“We’re setting up our automated cell culture system and trying to figure out the best way to run these experiments,” he said. “It seems like every time we run into a problem, NYSCF has also encountered that problem and solved it.”

When we have more stem cell lines available, we can also represent a broader population of patients, ensuring that findings don’t apply to just one group.

“[The Array] has allowed us to build things like a repository of cell lines,” noted Dr. Paull. “We have a lot of different diseases, ages, and ethnicities in our repository that are tied to different data sets, and this helps us deepen our understanding of disease.”

Widening the Net

Part of the idea behind accelerating drug discovery is, as Dr. Ahfelt mentioned, widening our search to look beyond the usual suspects of disease and leave room for surprise. Beth Cimini, PhD, of the Broad Institute, does this via a method called ‘Cell Painting.’ Typically when scientists study cells, they ‘tag’ certain structures or molecules that they suspect could be involved in a disease. Dr. Cimini, however, has turned to tagging major structures (called ‘organelles’) in a cell to measure many features, which could give clues as to what’s going wrong in disease that researchers might not have considered before.

“The idea is essentially, rather than tagging your favorite protein or your favorite marker, what if we just added organelle dyes? Then we measure many features, usually about 8,000, in each cell. And as someone who was trained in molecular cell biology, when I joined the group, I was like, ‘there’s no way you learn anything from that, that’s silly.’ But it turns out that you can actually learn quite a bit from just deep measurement of organelle dyes.”

NYSCF has also approached some of its research in a ‘disease agnostic’ way, helping to identify disease features invisible to the human eye.

Fibroblasts (cells found in connective tissue) generated by the Array and used to study PD

“We did this in Parkinson’s disease, where we used the robots to grow lots and lots of cells, ran Cell Painting many, many times and then imaged them and applied a deep learning model,” said Dr. Paull.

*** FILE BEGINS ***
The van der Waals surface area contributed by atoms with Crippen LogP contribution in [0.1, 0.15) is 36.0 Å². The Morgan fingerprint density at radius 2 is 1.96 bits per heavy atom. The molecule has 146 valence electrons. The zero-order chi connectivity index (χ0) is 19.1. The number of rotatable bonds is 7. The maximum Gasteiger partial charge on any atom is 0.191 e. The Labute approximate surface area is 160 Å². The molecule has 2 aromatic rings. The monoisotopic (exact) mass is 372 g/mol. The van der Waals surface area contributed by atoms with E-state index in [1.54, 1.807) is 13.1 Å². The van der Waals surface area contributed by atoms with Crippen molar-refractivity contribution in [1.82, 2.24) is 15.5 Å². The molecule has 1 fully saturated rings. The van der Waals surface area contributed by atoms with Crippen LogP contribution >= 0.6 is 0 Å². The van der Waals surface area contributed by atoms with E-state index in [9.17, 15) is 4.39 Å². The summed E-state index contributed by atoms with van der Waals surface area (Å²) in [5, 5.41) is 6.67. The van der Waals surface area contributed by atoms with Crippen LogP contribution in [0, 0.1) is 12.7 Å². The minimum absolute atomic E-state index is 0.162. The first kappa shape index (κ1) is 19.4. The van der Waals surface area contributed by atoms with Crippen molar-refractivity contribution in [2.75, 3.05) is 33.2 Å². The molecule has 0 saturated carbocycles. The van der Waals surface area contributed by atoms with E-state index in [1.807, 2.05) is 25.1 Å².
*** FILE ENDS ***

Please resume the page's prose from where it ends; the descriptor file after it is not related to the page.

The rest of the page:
The result? Identification of new cellular hallmarks of Parkinson’s disease. The discovery of these novel disease signatures using unbiased methods, especially across patient populations, has value for diagnostics and drug discovery, even revealing new distinctions between patients.

‘Clinical Trials in a Dish’

This idea of drug screening in a dish is critical for quickly identifying the best compounds to advance to clinical trials, as well as determining which already-approved drugs could work best for each individual patient.

“What’s incredibly striking in the field of stem cell technologies is that now that we have such robust systems, we can personalize treatments to each patient in the clinic,” said Dr. Ramos. “There are folks that run a clinic and a research laboratory who have the resources and ability to see a patient, retrieve their stem cells, and potentially even test drugs to see which a patient will respond to.”

One example of this approach comes from NYSCF-funded scientists at Harvard, who discovered that an epilepsy drug could reduce hallmarks of ALS in patient brain cells made from stem cells. This work has subsequently shown promising results in clinical trials.

At NYSCF, we are currently working on a rare disease called infantile neuroaxonal dystrophy (INAD) which affects children and has similarities to Parkinson’s and Alzheimer’s. Making stem cells from INAD patients and running drug screens has helped scientists identify potential new therapies.

Leena Panwala, co-founder of the INADcure Foundation, and her daughter, Ariya

“These children affected by this don’t live much beyond 10 to 12 years old,” said Dr. Paull. “And the question we obviously want to answer is whether we can revert this. Can we make these sick cells appear healthy again? And so we’ve been screening an FDA-approved library of drugs on these cells, and have found compounds that do indeed show a positive effect.”

“It seemed that the knowledge we can gain from looking at stem cells was important for understanding the disease mechanisms and ultimately coming up with a more effective treatment option,” noted Leena Panwala, President of INADcure, whose daughter Ariya carries the disease. “We can take a closer look at those cells to get a better understanding of the mechanisms behind INAD at the cellular level in these children. That has never been done before for this disease.”

Diseases & Conditions:

Regenerative Medicine